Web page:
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Bringing Back the Presence of Cultural Celebrations, Starting with Hispanic Heritage Month

JJ Penalo
Hispanic Heritage Month Board Created by Ms. Montserrat

The aroma of chicken empanadas fill the tan hallways of UAM. Our walls are lined with photos of dishes and celebrations that have existed for centuries, surrounded with vibrant colors. Voices with a twist boom over the loudspeaker, revealing to us the history that lies within our population. This is genuine cultural appreciation. 

Within the last few years, there has been a recent rise in schools’ involvement in cultural activities and events. Students all over the world have demanded the presence of a topic so universal and relevant to be discussed and even integrated into classrooms for a variety of reasons. It could be to dismantle systemic silence, to bring joy to the school or to appreciate what’s come before us. 

The Urban Assembly for Media Studies has come to take a stand on this issue; they have now introduced an annual celebration for Hispanic History Month. 

A new addition to UAM over the last few years has been Ms. Monserrate Monserrate (Ms. Monsie), UAM’S 10th grade guidance counselor. Ms. Monsie was the admin who organized this entire operation, and without knowing, opened doors for celebrations to come. 

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Ms. Montserrat, School Counselor (Yehiaa Quteni)

“This is my second year here at UAM… I was observing. So I noticed that they didn’t have anything… so I asked Delia and Susan,UAM’s Co-Principals, if I can do something. I started with the bulletin board, which was a lot of fun. Then I started with music on Fridays before first period. I wanted everyone to rep their flag, regardless if they’re Hispanic or not.”

Before her presence, UAM had previously hosted artistic and engaging events, but not much relating to identity. And with the unplanned interruption of Covid, hosting events at all became difficult to achieve. 

Ms. Hespler, another beloved English teacher amongst UAM, commented in response to the impact of Covid. 

“Oh boy, yeah absolutely” exclaimed Hespler. “A lot of schools had to struggle in kind of unifying people again. There is a lot of isolation that happens. We need to break down those barriers that came back.”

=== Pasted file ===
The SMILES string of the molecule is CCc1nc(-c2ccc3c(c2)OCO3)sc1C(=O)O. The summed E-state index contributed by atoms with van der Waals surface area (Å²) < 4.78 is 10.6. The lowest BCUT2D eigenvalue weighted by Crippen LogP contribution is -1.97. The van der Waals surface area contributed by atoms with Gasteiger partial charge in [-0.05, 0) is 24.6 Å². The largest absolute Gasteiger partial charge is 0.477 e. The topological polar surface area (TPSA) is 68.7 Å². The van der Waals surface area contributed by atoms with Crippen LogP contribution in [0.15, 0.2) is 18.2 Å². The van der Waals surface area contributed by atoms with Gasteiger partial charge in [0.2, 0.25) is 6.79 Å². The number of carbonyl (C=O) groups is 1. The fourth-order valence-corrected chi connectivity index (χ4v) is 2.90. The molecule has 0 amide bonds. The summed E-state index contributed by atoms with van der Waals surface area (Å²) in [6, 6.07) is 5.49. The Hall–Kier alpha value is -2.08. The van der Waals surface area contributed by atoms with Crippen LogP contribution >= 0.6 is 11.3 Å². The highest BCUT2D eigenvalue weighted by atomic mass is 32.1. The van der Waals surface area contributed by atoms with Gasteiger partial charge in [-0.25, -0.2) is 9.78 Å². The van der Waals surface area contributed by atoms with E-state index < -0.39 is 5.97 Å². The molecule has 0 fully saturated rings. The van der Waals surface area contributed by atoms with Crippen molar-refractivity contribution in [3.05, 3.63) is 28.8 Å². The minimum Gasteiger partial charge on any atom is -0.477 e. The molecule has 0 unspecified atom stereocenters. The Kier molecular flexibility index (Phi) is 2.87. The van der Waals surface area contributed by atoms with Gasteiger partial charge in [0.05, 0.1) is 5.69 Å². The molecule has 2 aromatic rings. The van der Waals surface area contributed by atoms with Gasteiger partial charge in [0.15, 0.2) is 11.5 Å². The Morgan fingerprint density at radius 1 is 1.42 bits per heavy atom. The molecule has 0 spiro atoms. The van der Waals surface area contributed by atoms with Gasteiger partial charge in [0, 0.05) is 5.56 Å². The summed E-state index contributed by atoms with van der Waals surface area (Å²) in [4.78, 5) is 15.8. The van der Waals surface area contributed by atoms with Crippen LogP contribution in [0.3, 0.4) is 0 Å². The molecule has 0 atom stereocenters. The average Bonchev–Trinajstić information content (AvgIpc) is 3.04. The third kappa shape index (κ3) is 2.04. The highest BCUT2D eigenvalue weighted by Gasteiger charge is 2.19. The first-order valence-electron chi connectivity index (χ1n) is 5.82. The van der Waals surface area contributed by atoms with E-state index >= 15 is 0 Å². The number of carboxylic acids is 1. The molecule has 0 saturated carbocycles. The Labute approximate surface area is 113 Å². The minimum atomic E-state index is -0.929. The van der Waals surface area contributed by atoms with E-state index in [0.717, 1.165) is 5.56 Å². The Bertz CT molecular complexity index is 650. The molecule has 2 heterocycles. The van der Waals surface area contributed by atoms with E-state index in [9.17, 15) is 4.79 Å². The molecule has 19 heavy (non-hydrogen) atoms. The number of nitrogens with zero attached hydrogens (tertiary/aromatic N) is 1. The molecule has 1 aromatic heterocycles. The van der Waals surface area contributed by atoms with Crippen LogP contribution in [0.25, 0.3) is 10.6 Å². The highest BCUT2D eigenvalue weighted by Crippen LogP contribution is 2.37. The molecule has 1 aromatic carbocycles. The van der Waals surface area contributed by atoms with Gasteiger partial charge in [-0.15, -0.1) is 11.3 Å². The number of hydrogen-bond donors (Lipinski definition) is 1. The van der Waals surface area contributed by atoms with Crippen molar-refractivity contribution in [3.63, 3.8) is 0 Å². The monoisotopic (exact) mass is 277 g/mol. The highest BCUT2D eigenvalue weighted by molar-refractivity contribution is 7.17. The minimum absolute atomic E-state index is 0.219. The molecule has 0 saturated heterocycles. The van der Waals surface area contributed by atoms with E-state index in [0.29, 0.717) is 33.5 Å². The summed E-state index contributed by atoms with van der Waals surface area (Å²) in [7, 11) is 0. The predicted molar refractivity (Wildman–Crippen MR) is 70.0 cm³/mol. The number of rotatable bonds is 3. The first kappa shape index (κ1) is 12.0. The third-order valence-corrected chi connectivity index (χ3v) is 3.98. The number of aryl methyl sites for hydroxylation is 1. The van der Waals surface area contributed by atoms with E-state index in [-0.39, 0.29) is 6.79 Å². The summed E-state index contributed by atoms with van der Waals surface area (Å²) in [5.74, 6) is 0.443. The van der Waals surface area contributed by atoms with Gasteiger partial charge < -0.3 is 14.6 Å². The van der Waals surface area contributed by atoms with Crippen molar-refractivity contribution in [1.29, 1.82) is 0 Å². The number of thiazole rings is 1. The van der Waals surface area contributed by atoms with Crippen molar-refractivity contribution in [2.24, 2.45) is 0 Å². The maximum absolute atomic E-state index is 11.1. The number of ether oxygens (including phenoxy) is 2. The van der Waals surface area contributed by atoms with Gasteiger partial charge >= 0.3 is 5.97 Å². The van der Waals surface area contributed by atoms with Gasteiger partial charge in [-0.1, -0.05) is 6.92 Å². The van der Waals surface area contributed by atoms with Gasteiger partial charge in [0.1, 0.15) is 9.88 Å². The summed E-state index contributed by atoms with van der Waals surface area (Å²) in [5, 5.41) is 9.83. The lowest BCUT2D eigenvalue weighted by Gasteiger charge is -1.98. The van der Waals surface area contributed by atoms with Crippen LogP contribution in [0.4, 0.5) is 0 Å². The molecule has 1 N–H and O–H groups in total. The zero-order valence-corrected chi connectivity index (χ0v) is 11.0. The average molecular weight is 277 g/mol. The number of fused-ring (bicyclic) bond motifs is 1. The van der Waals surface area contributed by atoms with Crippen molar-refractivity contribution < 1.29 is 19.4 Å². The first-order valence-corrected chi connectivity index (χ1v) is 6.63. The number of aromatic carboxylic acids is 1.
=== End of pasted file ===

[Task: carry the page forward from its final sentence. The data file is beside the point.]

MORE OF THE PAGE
Schools, especially those that are progressive, face a lot of backlash for prideful celebrations as such. For an example, Anti-Gay bans or Critical Race Theory bans are taking a toll on the education and acceptance of many minority students in school. 

“What they’re learning,” said Melanie Willingham-Jaggers, executive director of GLSEN, which advocates for inclusive schools, “is that some people don’t think they should exist.” reported Chalkbeat editor Patrick Wall.

As it can be seen, these types of events within UAM create a space for acceptance and acknowledgement. These events aren’t just something to fill the walls or things to say you did. Events like these don’t just break down physical barriers stemming from society’s issues, but also social barriers, such as diversification.

Terry interviewing 12 grade student (Alexis Hernandez)

A 12th grader emphasized the importance of community, commenting “I do support the diversity of cultures within our school, it gives a greater sense of community and diversity overall, and this is a very positive thing that is happening. I think this can and most likely will lay the foundation for what can be celebrations for many cultures in our school.”

Despite what many might think about the presence of a topic deemed so controversial in educational institutions, in my community, it has proven to be a way of admiration and appreciation for one’s culture. We do have a long way to go, with how we plan and organize these events so that our call to action is thorough, thoughtful and genuine, but a step is a step. 

James Baldwin said, “Not everything that is faced can be changed, but nothing can be changed until it is faced” and day by day, we are taking our steps to face it.

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About the Contributors
Egypt Terry
Egypt Terry is a senior journalist at the Urban Assembly for Media Studies. They enjoy vlogging their adventures, talking everything Black and Teen culture, and creating content for their blog.
JJ Penalo
JJ is a Senior at UAM High School. He is a free spirit who has the charisma to work hard at everything he does, whether it's something he is unfamiliar with or something that's right up his alley. He has a great fondness for photography, art, music, and gaming.
Yehiaa Quteni
Yehiaa Quteni is a sophomore at UAM High School. He likes to read, draw, and is independent, reliable, and smart.
Alexis Hernandez
Alexis Hernandez is a senior at UAM High School. He is focused on passing his classes, is strong-minded, disciplined, and determined to accomplish his goals.
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  • M

    Ms. ScarfiNov 2, 2023 at 2:21 pm

    I agree Monsie did something essential by bringing back and enhancing our school’s celebration of Hispanic Heritage Month. Great job highlighting her and the work of others at our school!

  • M

    MTOct 30, 2023 at 2:14 pm

    Great piece! Cultural diversity is what makes New York City so special so it’s wonderful to see UAM celebrating that.